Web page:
According to Ellwood, it’s also critical to consider what you want to accomplish a month from today and break down those priorities into smaller daily tasks. For example, if you want to hire a new staff member by the end of the month, create bite-sized daily tasks like the following:

Breaking down a big goal into doable tasks makes it far more manageable and creates a sense of progress each day.

TipTip
High-quality business productivity apps like Asana, Basecamp and Trello can help you stay organized, save time and streamline operations.

16. Take back control of your schedule.

Staying productive, clearheaded and calm is really about feeling in control. Whether you delegate tasks to others or set time limits for interruptions, you are freeing up space in your schedule to tackle the things you’ve deemed important.

Avoiding workplace burnout and fatigue is essential to boost productivity and memory retention. You can do this by influencing the direction of your day instead of being resigned to letting the direction of your day control your actions.

17. Get off social media.

Social media is a part of our daily lives. However, it’s important to stay disciplined and not check your social platforms frequently during the workday. Many companies even ban employees from accessing social media when at work because it’s a productivity-killing distraction. If you can access social media at work, use it as a momentary entertaining break. Don’t let it overtake your day and impact your work.

18. Eat healthy foods.

A healthy diet can impact productivity. If you load up on junk food, you can end up with that 4 p.m. slump. To avoid feeling sluggish, prioritize healthy eating and nutritious snacks. No one works well on an empty stomach; treat afternoon snacking as an opportunity for a good, clean energy boost.

19. Eat lunch with your co-workers.

Although you may want to skip lunch to eat a salad at your desk while you work, research shows a boost in employee productivity and morale when employees share workplace meals. Eating with your co-workers can help you build social relationships, bond with your team and grow your network. Additionally, it forces you to take a much-needed break to relax and unplug from work.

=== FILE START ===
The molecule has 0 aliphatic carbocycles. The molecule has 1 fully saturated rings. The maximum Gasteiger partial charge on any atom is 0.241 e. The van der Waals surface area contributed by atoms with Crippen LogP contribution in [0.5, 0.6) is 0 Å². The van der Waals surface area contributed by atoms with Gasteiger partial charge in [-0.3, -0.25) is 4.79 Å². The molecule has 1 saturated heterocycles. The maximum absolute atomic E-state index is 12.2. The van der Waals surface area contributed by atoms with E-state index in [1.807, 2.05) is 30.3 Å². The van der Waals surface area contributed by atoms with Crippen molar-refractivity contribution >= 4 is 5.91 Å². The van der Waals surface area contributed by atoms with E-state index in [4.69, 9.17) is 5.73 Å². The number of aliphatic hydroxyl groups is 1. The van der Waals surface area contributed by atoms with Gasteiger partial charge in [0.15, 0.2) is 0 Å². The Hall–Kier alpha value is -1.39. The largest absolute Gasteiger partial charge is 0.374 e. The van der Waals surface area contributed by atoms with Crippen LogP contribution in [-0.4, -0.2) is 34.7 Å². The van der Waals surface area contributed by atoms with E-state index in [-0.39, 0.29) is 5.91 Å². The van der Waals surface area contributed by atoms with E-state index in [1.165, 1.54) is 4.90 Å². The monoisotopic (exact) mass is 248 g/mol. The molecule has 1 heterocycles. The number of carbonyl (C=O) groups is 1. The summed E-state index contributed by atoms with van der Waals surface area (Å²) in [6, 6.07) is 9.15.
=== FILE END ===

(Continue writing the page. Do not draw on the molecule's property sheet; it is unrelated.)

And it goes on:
20. Practice presence and meditation.

Staying focused and engaged can help you get more done; meditation is an excellent way to boost focus, be present, reduce stress levels at work, and stay centered and on-task. The breathing benefits of meditation can help you harness your energy and carry a sense of calm throughout your day.

Productivity killers to avoid

Several bad habits, situations and tendencies can derail productivity at work. Be mindful of the following productivity killers and how they can affect job performance:

  • Lack of sleep can kill productivity. You can’t deliver your best work when you’re emotionally and physically exhausted because productivity and energy go hand in hand. The less sleep we get, the less focused and efficient we are. According to the National Institutes of Health, adults should get at least seven hours of sleep per night. To help increase your productivity during the day, ensure you get to bed at a decent hour — and don’t spend late nights scrolling on your phone.